Independence Hub functions as a “host facility.” Up to nine recently drilled wells will send their oil and gas to this one platform for processing and then to shore via a pipeline.
It is the deepest offshore platform ever installed, although individual wells still in the development stage exceed 10,000 feet in depth. Independence Hub will be able to produce 1 billion cubic feet of natural gas a day. This project by itself will result in a 10-percent increase in the amount of natural gas currently being delivered from the Gulf.
“The installation of the Independence Hub marks a major milestone in one of the most significant offshore projects ever developed,” said Robert G. Phillips, president and chief executive officer of Enterprise Products Partners, owners of the Hub.
The anchor handling tug Harvey War Horse towing the rig Noble Amos Runner to block 768, Green Canyon, in the Gulf, where the rig worked in 5,000 feet of water. The view is from the tug’s deck. (Brian Gauvin)
In addition to the Independence Hub, the Brazilian oil company Petrobras has approval from MMS to develop the lower Tertiary reserves in about 8,250 feet of water using a floating production, storage and offloading vessel. This will be the first FPSO in the Gulf, and it will be working about 180 miles off the coast of Louisiana.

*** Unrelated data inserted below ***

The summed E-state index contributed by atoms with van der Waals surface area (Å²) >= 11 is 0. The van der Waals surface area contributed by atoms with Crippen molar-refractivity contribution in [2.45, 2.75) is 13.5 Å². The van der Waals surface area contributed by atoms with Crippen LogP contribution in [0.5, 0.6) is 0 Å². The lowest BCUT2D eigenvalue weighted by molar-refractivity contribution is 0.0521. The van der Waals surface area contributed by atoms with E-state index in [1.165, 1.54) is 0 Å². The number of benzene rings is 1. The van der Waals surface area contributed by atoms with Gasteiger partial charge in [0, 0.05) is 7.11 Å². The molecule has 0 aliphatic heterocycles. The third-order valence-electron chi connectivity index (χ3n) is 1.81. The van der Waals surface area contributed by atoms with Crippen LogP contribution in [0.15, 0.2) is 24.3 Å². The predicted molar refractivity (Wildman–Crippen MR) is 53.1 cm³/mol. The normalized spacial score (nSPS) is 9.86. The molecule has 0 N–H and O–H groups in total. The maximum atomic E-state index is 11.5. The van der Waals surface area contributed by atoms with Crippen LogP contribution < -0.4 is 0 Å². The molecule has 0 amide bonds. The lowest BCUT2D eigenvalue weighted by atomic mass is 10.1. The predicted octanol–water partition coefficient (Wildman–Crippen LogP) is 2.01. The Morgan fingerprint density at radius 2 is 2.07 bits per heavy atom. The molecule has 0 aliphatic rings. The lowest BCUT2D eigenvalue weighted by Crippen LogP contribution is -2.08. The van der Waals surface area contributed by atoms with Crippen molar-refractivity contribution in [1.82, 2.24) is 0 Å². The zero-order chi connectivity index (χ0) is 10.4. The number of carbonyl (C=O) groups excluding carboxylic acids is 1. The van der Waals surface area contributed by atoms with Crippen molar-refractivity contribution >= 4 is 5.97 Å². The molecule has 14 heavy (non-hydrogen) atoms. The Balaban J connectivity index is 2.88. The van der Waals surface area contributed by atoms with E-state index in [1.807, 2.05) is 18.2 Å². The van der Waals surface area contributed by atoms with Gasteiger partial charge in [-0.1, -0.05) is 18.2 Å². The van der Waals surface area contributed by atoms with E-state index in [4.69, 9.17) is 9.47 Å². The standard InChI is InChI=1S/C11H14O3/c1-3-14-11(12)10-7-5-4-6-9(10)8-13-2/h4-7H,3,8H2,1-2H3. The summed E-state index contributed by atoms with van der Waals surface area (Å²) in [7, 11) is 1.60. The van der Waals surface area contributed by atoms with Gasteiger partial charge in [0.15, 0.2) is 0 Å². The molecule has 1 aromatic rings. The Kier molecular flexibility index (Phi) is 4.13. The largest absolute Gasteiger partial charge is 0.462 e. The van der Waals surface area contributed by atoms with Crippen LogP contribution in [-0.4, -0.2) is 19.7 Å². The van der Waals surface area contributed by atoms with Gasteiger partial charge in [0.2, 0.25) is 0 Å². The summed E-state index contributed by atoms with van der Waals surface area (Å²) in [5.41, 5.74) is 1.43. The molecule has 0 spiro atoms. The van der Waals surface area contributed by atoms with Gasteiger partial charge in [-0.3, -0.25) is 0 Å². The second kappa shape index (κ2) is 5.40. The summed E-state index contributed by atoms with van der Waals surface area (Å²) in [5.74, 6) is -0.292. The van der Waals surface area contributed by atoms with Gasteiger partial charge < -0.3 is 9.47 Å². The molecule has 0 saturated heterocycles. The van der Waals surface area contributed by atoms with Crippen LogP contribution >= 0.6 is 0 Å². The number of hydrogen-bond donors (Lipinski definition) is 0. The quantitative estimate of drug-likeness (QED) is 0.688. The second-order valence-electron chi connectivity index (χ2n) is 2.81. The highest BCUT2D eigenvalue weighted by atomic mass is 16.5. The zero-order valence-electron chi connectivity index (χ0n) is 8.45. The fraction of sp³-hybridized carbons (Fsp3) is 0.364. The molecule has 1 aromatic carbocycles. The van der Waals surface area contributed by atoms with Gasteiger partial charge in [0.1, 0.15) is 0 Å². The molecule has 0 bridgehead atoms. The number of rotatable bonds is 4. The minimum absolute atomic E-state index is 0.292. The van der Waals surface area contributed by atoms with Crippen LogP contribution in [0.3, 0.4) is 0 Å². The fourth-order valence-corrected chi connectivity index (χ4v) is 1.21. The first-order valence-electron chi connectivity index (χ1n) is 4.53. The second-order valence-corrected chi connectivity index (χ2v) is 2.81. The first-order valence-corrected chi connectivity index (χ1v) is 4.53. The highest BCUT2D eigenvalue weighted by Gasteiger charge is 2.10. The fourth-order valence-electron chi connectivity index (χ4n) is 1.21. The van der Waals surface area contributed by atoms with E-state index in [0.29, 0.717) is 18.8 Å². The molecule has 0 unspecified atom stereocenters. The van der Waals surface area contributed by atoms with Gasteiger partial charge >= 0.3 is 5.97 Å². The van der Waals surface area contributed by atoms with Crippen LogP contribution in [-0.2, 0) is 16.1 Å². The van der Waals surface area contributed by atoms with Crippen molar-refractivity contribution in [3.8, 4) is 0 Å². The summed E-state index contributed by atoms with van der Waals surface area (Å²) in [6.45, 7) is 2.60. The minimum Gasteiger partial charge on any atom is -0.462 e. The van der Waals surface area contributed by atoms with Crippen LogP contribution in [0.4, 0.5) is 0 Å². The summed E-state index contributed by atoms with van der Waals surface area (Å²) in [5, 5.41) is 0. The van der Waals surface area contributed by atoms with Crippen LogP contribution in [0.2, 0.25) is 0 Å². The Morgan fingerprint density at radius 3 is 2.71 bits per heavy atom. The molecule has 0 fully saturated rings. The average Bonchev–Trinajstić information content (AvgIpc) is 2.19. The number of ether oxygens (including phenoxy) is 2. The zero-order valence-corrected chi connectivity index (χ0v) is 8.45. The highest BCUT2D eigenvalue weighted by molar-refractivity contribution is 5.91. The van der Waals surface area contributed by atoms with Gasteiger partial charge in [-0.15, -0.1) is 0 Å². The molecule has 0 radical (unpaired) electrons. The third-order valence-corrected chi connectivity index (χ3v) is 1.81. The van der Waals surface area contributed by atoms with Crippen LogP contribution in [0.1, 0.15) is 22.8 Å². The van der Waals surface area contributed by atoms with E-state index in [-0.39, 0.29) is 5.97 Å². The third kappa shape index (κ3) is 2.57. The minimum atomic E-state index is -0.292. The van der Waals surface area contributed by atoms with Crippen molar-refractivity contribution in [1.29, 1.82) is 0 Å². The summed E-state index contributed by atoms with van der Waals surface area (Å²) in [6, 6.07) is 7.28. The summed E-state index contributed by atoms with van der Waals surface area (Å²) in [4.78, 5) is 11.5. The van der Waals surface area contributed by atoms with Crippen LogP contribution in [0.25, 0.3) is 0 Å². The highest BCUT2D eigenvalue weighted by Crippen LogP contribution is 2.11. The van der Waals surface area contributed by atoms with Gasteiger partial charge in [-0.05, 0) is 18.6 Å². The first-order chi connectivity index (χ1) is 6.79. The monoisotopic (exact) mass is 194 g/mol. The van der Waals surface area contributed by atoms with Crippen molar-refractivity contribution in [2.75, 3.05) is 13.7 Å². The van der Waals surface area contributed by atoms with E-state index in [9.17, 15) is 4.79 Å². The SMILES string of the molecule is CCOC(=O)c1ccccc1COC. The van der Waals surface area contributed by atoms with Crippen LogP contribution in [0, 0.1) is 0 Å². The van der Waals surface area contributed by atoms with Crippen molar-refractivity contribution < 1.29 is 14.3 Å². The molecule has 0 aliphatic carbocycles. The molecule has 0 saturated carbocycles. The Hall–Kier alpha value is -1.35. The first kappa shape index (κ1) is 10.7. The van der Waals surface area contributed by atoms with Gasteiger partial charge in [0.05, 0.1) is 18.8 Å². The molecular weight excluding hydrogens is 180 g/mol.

Despite the deep-water successes, serious and significant technical challenges abound. The startup of the Thunder Horse platform, which will exploit the largest deep-water discovery to date, has been plagued with weather and technical problems and has been delayed to mid-2008. BP, majority owner of the platform, decided to rebuild all the seafloor production lines due to corrosion.
The $1 billion semi-submersible platform, with capacity to produce 250,000 barrels of oil and 200 million cubic feet of natural gas a day, was originally scheduled to begin producing oil in mid-2005, but damage from Hurricane Dennis and the failure of the sub-sea manifold in July 2006 have pushed production back three years.
Despite the setbacks caused by severe weather and equipment failures, the industry has made significant investments in this part of the Gulf based on the seismic evidence that the oil and gas are there. The technology to recover these deep-water hydrocarbons is in place, but is being fine-tuned almost daily for greater cost efficiency.